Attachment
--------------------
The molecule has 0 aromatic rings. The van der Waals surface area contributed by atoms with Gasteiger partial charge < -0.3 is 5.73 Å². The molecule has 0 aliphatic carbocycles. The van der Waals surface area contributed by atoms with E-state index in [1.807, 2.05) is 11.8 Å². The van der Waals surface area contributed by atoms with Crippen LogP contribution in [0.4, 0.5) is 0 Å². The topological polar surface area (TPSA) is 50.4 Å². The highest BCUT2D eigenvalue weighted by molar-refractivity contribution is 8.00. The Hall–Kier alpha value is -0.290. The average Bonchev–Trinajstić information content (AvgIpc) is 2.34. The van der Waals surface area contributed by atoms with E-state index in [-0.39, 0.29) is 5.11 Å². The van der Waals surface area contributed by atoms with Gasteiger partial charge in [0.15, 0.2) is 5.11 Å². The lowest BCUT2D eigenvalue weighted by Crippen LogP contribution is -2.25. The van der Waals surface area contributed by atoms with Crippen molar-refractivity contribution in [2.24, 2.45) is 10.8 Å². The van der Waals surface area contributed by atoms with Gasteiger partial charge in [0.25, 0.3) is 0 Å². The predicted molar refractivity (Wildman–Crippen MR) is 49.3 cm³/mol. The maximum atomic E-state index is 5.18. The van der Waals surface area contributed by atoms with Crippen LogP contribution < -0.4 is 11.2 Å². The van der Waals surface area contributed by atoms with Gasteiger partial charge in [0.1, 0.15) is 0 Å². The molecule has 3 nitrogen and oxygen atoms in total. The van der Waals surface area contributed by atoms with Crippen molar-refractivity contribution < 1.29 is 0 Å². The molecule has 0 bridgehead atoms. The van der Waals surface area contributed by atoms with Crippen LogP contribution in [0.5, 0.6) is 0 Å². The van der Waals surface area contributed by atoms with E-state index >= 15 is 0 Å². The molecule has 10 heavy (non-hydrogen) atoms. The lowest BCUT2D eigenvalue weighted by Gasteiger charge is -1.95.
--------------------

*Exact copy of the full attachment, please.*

The molecule has 0 aromatic rings. The van der Waals surface area contributed by atoms with Gasteiger partial charge < -0.3 is 5.73 Å². The molecule has 0 aliphatic carbocycles. The van der Waals surface area contributed by atoms with E-state index in [1.807, 2.05) is 11.8 Å². The van der Waals surface area contributed by atoms with Crippen LogP contribution in [0.4, 0.5) is 0 Å². The topological polar surface area (TPSA) is 50.4 Å². The highest BCUT2D eigenvalue weighted by molar-refractivity contribution is 8.00. The Hall–Kier alpha value is -0.290. The average Bonchev–Trinajstić information content (AvgIpc) is 2.34. The van der Waals surface area contributed by atoms with E-state index in [-0.39, 0.29) is 5.11 Å². The van der Waals surface area contributed by atoms with Gasteiger partial charge in [0.15, 0.2) is 5.11 Å². The lowest BCUT2D eigenvalue weighted by Crippen LogP contribution is -2.25. The van der Waals surface area contributed by atoms with Crippen molar-refractivity contribution in [2.24, 2.45) is 10.8 Å². The van der Waals surface area contributed by atoms with Gasteiger partial charge in [0.25, 0.3) is 0 Å². The predicted molar refractivity (Wildman–Crippen MR) is 49.3 cm³/mol. The maximum atomic E-state index is 5.18. The van der Waals surface area contributed by atoms with Crippen LogP contribution < -0.4 is 11.2 Å². The van der Waals surface area contributed by atoms with Gasteiger partial charge in [0.1, 0.15) is 0 Å². The molecule has 3 nitrogen and oxygen atoms in total. The van der Waals surface area contributed by atoms with Crippen molar-refractivity contribution < 1.29 is 0 Å². The molecule has 0 bridgehead atoms. The van der Waals surface area contributed by atoms with Crippen LogP contribution in [0.5, 0.6) is 0 Å². The van der Waals surface area contributed by atoms with E-state index >= 15 is 0 Å². The molecule has 10 heavy (non-hydrogen) atoms. The lowest BCUT2D eigenvalue weighted by Gasteiger charge is -1.95.